My first idea is depth-first-search: iterate all people, try to give them different hats. The solution got TLE (Time Limit Exceeded). Then as a hint from discussion forum, I started to iterate hat (instead of people), try to give them different people. The solution also got TLE (even I used lru_cache for function):

from collections import defaultdict class Solution: def numberWays(self, hats: List[List[int]]) -> int: hp = defaultdict(set) for index, hat in enumerate(hats): for _id in hat: hp[_id].add(index) hp = [people for people in hp.values()] @functools.lru_cache(None) def dfs(start, path) -> int: if len(path) == len(hats): return 1 if start == len(hp): return 0 total = 0 for person in (hp[start] - set(path)): total += dfs(start + 1, tuple(list(path) + [person])) total += dfs(start + 1, path) return total % (10**9 + 7) return dfs(0, tuple())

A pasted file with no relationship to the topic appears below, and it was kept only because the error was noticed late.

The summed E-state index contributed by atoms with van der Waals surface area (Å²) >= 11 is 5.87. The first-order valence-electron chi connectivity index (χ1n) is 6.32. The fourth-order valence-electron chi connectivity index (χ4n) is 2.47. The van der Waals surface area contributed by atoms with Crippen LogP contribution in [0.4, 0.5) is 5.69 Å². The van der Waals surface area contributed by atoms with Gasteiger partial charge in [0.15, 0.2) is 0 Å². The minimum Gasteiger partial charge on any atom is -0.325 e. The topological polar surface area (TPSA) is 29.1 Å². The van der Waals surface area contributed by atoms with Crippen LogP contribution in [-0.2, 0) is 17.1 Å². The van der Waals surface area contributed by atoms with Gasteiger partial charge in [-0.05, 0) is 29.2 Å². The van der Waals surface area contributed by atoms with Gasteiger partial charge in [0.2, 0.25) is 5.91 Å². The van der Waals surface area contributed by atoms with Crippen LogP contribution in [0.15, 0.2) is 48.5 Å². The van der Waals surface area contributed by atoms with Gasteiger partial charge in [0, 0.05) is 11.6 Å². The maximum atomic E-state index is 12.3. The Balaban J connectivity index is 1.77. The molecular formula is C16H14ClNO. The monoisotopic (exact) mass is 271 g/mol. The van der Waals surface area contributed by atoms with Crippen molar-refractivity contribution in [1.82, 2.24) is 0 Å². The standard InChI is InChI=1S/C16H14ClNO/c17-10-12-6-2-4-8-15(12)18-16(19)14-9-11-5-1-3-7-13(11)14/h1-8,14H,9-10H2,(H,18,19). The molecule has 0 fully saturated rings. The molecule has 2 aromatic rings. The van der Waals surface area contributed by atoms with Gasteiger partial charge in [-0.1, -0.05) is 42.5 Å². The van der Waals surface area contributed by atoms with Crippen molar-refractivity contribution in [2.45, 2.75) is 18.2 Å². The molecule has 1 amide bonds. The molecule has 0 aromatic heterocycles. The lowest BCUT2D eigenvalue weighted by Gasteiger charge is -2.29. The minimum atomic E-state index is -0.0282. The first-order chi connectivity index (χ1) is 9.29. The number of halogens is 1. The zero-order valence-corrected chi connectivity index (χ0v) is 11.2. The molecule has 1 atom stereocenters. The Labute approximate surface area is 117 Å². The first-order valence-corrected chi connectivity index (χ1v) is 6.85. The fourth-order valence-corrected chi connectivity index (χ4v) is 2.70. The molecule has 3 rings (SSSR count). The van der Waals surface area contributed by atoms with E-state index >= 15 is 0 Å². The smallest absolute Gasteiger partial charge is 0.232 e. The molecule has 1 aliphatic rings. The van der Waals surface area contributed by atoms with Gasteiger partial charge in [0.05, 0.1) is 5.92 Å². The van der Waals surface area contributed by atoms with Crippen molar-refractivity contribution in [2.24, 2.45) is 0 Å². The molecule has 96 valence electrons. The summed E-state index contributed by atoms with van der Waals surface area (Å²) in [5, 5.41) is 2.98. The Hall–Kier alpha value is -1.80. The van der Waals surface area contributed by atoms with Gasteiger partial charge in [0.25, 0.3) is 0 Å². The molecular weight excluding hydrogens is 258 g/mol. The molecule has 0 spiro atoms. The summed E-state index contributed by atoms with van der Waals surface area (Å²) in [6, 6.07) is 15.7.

Using list as data structure to record visited node is not efficient enough in this case. Since there will be no more than 10 people, the most efficient data structure to record visited people is bits.

My final solution is still using dfs (by using lru_cache, it is also a dynamic-programming):

from collections import defaultdict class Solution: def numberWays(self, hats: List[List[int]]) -> int: hp = defaultdict(set) for index, hat in enumerate(hats): for _id in hat: hp[_id].add(index) hp = [people for people in hp.values()] @functools.lru_cache(None) def dfs(start, mask) -> int: if bin(mask).count('1') == len(hats): return 1 if start == len(hp): return 0 total = 0 for person in hp[start]: if (1 << person) & mask > 0: continue mask |= 1 << person total += dfs(start + 1, mask) mask ^= 1 << person total += dfs(start + 1, mask) return total % (10**9 + 7) return dfs(0, 0)